Wisdom from the Good Friar

I’ve often struggled — both with myself and with non-religious friends — with the words to describe why I follow Jesus and, in effect, “blindly” accept all those crazy propositions about him. Born of a virgin. All the miracles. Resurrection.

The rational part of my brain can’t wrap itself around many of the stories I learned on a flannel board in Sunday School, and yet I still, to a large degree, believe them.  Then I read Fr. Richard Rohr’s e-mail meditation from today (sign up here … well worth it), and his words resonated with me.  His main point?  This isn’t primarily an intellectual exercise, people. It’s a way of life. A new way of being. A return to our humanity.

Let me know what you think:

Jesus says, “I am not asking you to just believe my words, look at my actions, or the ‘works that I do.’”

Actions speak for themselves, whereas words we can argue about on a theoretical level.  The longer I have tried to follow Jesus, the more I can really say that I no longer believe in Jesus. I know Jesus.  I know him because I have often taken his advice, taken his risks, and it always proves itself to be true!

Jesus is not telling us to believe unbelievable things, as if that would somehow please God.  He is saying much more to us, “try this, and you will see for yourself that it is true.”  But that initial trying is always a leap of faith into some kind of action or practice.

In summary it can be put this way:  We do not think ourselves into a new way of living.  We live ourselves into new way of thinking.  Without action and lifestyle decisions, without concrete practices, words are dangerous and largely illusory.

Adapted from Preparing For Christmas, pp. 48-49

Advertisements

3 responses to this post.

  1. I agree with you and him that embodying is much more important than believing. “Try this, and you will see for yourself that it is true,” resonates deeply with my way of engaging Jesus’ teachings.

    My question is this: How do the virgin birth and the miracles help you to live out Jesus’ teachings? Or how do you “try this out”?

    Reply

    • Great question, Cody. Without going into too long a history lesson, I will simply say that the narrative of “god, born of a virgin, killed/died and resurrected after three days,” was not an original scenario to Jesus. Meaning other gods had come along prior to Jesus whose births, lives and deaths eerily mirrored that of Jesus’. See, we think we have the corner on those narratives, but we don’t. So in light of “new” evidence to the contrary, we have to look at those events differently. I’m not sure there is one way to look at them, just like there isn’t a singular interpretation of the atonement. It hits different people differently.

      But what if the parallels were meant to be a direct affront to the preceding gods, a sort of subversive way of saying, “You ain’t seen no one like this guy”? What if the parallels aren’t meant to be viewed literally, but as a validation that this god/man comes in a long line of gods before him, but he’s going to shake things up in a way the world has never seen? It’s quite possible that these characteristics had to be attached to Jesus in order to legitimize him with people of the day. (“real gods are born of virgins, resurrect after 3 days, etc”) I don’t know, though. I’m still thinking through the implications.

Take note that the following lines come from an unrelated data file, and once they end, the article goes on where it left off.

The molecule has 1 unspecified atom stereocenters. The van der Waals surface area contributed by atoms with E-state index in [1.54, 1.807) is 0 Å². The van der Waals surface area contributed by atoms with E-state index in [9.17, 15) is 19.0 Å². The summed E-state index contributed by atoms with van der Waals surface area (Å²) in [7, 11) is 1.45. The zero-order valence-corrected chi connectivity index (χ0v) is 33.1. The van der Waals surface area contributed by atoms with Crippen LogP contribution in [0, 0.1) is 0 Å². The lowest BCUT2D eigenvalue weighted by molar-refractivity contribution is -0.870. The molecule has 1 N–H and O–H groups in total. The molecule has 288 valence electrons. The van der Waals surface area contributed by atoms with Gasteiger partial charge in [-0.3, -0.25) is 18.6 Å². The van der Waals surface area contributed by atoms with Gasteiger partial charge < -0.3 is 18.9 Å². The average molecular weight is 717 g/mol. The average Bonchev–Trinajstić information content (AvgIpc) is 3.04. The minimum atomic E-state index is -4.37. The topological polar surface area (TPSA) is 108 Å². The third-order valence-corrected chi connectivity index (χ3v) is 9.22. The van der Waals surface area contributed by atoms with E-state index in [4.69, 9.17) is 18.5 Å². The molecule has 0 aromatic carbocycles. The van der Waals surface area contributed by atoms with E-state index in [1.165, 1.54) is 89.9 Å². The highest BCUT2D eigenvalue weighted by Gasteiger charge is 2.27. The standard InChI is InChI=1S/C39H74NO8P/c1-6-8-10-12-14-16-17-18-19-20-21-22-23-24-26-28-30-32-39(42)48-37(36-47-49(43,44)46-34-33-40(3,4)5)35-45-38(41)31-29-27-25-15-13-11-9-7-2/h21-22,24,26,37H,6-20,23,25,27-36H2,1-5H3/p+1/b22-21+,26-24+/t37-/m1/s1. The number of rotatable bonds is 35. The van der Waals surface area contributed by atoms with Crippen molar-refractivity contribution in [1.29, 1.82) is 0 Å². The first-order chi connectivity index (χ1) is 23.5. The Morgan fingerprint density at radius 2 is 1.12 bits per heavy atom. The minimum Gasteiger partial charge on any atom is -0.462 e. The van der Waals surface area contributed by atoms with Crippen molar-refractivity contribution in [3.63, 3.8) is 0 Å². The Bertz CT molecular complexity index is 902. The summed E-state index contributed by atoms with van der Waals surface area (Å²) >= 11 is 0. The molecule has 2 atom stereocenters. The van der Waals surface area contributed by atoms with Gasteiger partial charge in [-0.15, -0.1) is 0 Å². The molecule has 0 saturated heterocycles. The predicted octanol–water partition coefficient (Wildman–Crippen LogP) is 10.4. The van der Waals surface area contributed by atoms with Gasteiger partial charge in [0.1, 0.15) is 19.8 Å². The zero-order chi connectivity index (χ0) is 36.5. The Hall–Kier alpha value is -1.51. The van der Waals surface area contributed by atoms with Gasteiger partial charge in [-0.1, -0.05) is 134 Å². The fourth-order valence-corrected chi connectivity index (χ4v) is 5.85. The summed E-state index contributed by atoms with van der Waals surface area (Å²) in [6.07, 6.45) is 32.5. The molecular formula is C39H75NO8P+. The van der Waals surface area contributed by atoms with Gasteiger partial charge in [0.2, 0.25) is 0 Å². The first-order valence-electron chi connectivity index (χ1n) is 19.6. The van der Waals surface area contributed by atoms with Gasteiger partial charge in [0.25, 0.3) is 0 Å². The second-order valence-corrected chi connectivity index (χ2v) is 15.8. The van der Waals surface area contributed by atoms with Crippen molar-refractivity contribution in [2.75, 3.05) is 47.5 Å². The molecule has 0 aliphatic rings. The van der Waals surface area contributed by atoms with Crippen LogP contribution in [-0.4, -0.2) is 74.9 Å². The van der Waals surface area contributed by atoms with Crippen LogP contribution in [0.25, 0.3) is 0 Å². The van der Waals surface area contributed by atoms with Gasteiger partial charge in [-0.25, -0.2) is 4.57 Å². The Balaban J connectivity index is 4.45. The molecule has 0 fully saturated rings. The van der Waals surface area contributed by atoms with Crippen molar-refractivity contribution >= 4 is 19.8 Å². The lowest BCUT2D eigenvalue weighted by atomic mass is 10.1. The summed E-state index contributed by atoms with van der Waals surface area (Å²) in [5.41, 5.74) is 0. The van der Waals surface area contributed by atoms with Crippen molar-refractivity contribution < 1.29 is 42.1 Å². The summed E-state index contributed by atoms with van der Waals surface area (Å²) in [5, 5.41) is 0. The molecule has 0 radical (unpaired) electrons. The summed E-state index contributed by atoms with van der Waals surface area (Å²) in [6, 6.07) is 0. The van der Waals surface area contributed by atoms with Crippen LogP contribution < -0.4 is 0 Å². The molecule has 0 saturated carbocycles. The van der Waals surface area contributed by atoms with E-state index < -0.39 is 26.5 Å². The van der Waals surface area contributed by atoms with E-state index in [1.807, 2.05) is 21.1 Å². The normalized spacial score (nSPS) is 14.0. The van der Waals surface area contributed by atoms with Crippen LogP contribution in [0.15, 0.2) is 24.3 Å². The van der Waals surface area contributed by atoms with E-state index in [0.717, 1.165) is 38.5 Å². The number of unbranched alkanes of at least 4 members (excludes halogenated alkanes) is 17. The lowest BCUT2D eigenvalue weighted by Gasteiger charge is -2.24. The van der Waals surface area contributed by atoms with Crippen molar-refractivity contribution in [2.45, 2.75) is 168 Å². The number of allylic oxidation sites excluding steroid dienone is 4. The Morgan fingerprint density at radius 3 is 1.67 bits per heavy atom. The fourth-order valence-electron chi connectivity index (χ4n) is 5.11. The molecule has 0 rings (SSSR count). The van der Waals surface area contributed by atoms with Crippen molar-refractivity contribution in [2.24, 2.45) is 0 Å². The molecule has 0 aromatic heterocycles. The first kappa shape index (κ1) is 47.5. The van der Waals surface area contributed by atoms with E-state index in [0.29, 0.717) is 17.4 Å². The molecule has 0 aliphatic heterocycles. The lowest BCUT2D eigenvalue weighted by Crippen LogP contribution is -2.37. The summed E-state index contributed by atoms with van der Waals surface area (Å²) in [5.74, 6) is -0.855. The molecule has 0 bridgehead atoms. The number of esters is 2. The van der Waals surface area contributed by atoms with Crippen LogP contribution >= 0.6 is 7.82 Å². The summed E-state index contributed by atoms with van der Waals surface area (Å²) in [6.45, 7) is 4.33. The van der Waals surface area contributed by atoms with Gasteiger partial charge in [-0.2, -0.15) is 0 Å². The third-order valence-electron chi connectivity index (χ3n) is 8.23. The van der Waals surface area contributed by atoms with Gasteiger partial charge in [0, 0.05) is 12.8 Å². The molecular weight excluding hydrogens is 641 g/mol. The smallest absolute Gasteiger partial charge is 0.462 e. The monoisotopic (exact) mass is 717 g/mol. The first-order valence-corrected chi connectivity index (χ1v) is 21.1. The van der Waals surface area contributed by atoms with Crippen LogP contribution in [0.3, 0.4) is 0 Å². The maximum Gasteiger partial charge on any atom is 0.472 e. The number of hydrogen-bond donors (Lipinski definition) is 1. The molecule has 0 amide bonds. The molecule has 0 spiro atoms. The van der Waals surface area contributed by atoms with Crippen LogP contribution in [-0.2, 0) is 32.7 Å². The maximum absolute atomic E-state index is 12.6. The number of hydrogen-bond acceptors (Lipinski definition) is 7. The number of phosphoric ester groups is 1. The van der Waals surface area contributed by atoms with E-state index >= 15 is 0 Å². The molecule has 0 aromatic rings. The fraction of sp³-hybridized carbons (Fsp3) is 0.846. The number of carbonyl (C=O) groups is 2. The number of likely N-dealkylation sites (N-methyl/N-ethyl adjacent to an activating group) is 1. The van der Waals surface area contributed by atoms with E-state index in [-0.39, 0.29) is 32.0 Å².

Another way to look at it (and this is probably my personal view) is that the miracles, specifically, point to Jesus as “more than just a man.” They say, “this guy’s special.” He has a connection with God and a way to live that is to be emulated. Again, the originality and radical nature of his ethic of life in a sense makes us “believers” in the other things writers say he did, whatever that means. (not the other way around, for me at least) But like I said, I’m still thinking through all this and am open to alternative interpretations.

      Whatever the case, I would hope we can agree that our righteousness before God at the culmination of all things is unlikely to hinge on whether we believe certain historical events literally happened (about God/Jesus), but, as Matt. 25 suggests, how well we love God and neighbor. (feed hungry, clothe naked, visit imprisoned, etc)

      Reply

  2. Posted by miller on December 7, 2009 at 7:52 pm

    i think one of the markers of modernism is a need for understanding… i would hope one of the markers of post modernism is an acceptance of mystery. however, my feeling is that most people (including “post moderns”) cannot brook mystery in any form.

    i think we have to get over this need for understanding. i understand hardly anything when i get right down to it… and i’m OK with the mystery! in fact, i love living a life with mystery in it. it doesn’t mean i’ve had to put my brain in a box, only that i’ve accepted the fact that i can’t understand everything… and that understanding isn’t a prerequisite for acceptance.

    as Uncle Hub said to the kid in “second hand lions”…

    “dammit kid, if you wanta believe something, go ahead and believe it… doesn’t matter if it’s true. in fact it’s important to believe in some things that may not be true…”

    i like that movie.

    peace

    Reply

Leave a Reply

Fill in your details below or click an icon to log in:

WordPress.com Logo

You are commenting using your WordPress.com account. Log Out / Change )

Twitter picture

You are commenting using your Twitter account. Log Out / Change )

Facebook photo

You are commenting using your Facebook account. Log Out / Change )

Google+ photo

You are commenting using your Google+ account. Log Out / Change )

Connecting to %s

%d bloggers like this: